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What I am trying to accomplish is placing custom widget on an admin page (edit.php). I tried using these two functions:

Places custom html right below < body > (above all page content)

add_action( 'load-edit.php', 'your_function' );
function your_function() {
    include( plugin_dir_path( __FILE__ ) . 'quickpost/quickpost.php');
}

Places custom html below the < footer >

add_action('admin_footer', 'post_add_quickpost');
function post_add_quickpost() {
    include( plugin_dir_path( __FILE__ ) . 'quickpost/quickpost.php');
}

Here is were I am trying to place the widget, just above the posts table on the edit.php page. http://i.imgur.com/QKHkEqs.jpg

Is there a way I can specify where to place the code? I would prefer to work with the 'load-edit.php' action, but if that is not possible - it is okay with me. Thanks!

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2 Answers

up vote 0 down vote accepted

As far as I know you have 2 options.

  1. Using admin_footer or load-edit.php and position with absolute or fixed, or use JavaScript.

  2. If you creating a completely new posts screen (not a default posts, pages, etc), you can extend WP_List_Table class, specifically the extra_tablenav function.

For example:

class My_Custom_Table extends WP_List_Table {

    function extra_tablenav( $which ) {

        if ( $which == "top" ){
            //The code that goes before the table is here
            echo "Hello, I'm before the table";
           }
        if ( $which == "bottom" ){
            //The code that goes after the table is there
            echo "Hi, I'm after the table";
           }
      }
}

As far as I can tell, extending this class can only work on a custom admin page, and not the current existing ones, as there are no hooks available. You can read more about it here: http://codex.wordpress.org/Class_Reference/WP_List_Table

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Hey Wyck! Thanks for the help(again). I was looking up option 2, and found a great tutorial on this: wpengineer.com/2426/wp_list_table-a-step-by-step-guide One thing that I am confused about is how to pull post type data into the new custom WP_List_Table. I believe I am pulling the post type correctly, but I'm not sure how to display the Title, Excerpt, etc. Attached below is a link for what I currently am working with. pastebin.com/57AdDbDv –  Roc Mar 8 '13 at 3:13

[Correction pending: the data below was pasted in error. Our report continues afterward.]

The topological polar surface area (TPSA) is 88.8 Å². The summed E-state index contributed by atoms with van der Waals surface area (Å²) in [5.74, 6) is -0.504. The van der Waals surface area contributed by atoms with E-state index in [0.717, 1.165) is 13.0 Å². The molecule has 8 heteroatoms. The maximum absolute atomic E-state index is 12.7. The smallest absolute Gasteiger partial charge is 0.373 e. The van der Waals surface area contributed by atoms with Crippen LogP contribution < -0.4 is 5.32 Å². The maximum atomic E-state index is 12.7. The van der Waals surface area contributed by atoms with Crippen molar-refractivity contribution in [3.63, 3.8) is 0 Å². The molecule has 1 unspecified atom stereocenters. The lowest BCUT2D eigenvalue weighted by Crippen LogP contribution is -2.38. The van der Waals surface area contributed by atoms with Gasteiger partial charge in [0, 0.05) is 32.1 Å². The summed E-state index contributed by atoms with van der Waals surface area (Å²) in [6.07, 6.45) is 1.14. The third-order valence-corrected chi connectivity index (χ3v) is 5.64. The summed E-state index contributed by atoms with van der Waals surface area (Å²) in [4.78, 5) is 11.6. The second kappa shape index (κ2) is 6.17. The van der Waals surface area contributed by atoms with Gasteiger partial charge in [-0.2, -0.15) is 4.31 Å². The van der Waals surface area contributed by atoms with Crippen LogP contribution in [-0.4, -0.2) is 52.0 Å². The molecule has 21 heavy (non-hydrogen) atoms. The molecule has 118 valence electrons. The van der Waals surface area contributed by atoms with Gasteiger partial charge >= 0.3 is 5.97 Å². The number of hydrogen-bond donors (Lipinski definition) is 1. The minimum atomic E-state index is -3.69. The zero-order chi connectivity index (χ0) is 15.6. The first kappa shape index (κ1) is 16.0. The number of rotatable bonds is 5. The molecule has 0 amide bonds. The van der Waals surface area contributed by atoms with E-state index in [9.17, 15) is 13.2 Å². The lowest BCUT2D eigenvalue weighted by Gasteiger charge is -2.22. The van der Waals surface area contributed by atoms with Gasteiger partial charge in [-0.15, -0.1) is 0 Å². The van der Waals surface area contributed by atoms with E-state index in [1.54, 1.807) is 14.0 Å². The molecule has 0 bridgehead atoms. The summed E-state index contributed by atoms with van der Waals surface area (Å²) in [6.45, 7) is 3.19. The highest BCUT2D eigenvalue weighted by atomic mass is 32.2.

You should ask this is a separate question on here. –  Wyck Mar 8 '13 at 3:26
    
Alright thanks. Well sure enough, I even found a better example: mac-blog.org.ua/wordpress-custom-database-table-example-full Thank you again for the great help. I feel comfortable marking this as answered since you gave me the direction into where to look. –  Roc Mar 8 '13 at 3:39
    
There is another example here which is very well documented: plugins.trac.wordpress.org/browser/custom-list-table-example/… –  Wyck Mar 8 '13 at 3:41
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I think that add_action( 'load-edit.php', 'your_function' ); is the correct way to do it, since it's the only admin action designed to be fired only on a specific page. I would just style my metabox so that it's absolutely positioned at the bottom of the posts list.

You could also look at some other available actions available during an admin page load. If you find one that's more appropriate, you could use a basic page check to load your plugin on only the desired page, something like:

add_action( 'some-admin-action', 'your_function' );
function your_function() {
     global $pagenow;
     if (is_admin() && $pagenow=='edit.php')
           include( plugin_dir_path( __FILE__ ) . 'quickpost/quickpost.php');
}
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Hi bcorkins, Thanks for the input. Hmm, do you think positioning it absolute is the only way I can display the widget where I need it to be loaded? I'm trying to think of what the negative drawbacks will be when being displayed across multiple browsers/screens. Thanks! –  Roc Mar 6 '13 at 15:57
    
I think that's the best way. What I would do, if it were my plugin, and depending on your comfort with js/jquery, would be to create the box as a modal, draggable, closable box, maybe to the right of the post list. That way a user could move it around if it was in the way. But that may be overkill. These days absolute positioning is pretty consistent across all major browsers. You could test it in browser using the web dev tools and see how it looks. –  bcorkins Mar 6 '13 at 16:05
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